The NYPD posted a draft of the Procedure on the Department's website on May 28,2021,which was available for review and public comment untilJune 30,2021.The draft Procedure provided the initial vision for the Department's response to First Amendment activities, as developed by subject matter experts and in accordance with DOl's recommendations. The Department then solicited public feedback which it received from various outlets including politicians, social justi ce organizations, and general members of the public.


Overview of the Feedback

Between May 28, 2021 and June 30, 2021, the NYPD received a total of 32 relevant comments through the Department's website and three letters from various organizations,such as the NYCLU, the Office of New York Assemblyman Dan Quart, and the Patrolman's Benevolent Association. Many of the recommendations from these comments have been incorporated .


The comments ranged from concerns regardingcertain parts of the proposed Procedure to broad impressions of the proposed Procedure as a whole. Some comments were not relevant to the Procedure's First Amendment focus and others went well beyond the scope of the Procedure's intent. The aspect of the proposed Procedure which received the most attention was its definition of "Violent Behavior." Other common themes from these comments were that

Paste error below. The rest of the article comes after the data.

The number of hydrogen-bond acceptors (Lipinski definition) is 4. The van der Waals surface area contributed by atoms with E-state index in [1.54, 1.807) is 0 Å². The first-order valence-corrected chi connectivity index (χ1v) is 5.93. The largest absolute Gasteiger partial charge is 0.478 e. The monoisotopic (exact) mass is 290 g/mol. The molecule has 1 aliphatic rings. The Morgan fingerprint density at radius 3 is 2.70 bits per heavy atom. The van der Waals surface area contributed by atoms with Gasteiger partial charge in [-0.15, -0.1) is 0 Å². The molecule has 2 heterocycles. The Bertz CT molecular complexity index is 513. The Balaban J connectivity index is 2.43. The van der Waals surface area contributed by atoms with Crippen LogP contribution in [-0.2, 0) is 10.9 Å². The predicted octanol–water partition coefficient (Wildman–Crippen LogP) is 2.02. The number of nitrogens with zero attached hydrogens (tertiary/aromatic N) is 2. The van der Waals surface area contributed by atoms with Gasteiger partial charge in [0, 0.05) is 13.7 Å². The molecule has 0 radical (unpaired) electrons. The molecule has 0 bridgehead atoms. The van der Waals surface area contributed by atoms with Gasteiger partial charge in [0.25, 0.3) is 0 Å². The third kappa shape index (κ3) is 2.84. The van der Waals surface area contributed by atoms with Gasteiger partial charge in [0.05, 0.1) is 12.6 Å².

feasibility should be included with respect to de-escalation and compliance with laws, including prevention of violence and destruction of property,should be maintained at First Amendment activities. Other comments of note included revising the definition of "Nonviolent Participant" to include a requirement of compliance with all laws, modifying the procedure to provide non-participants will not beinconvenienced, providing that "Protest Liaisons" should not wear civilian clothes, the National awyers Guild should not be afforded special privileges at demonstrations, violent behavior should be expertly defined so that the public knows exactly what cannot be done at demonstrations, permit requirements for demonstrations should be enforced, police should not have any presence whatsoever at demonstrations, police presence should not be assumed but instead justified, and that rights of peaceful protestors are more important than traffic and should be protected. The most common comments the NYPD received are listed below and were considered in makingthe changes to the final version: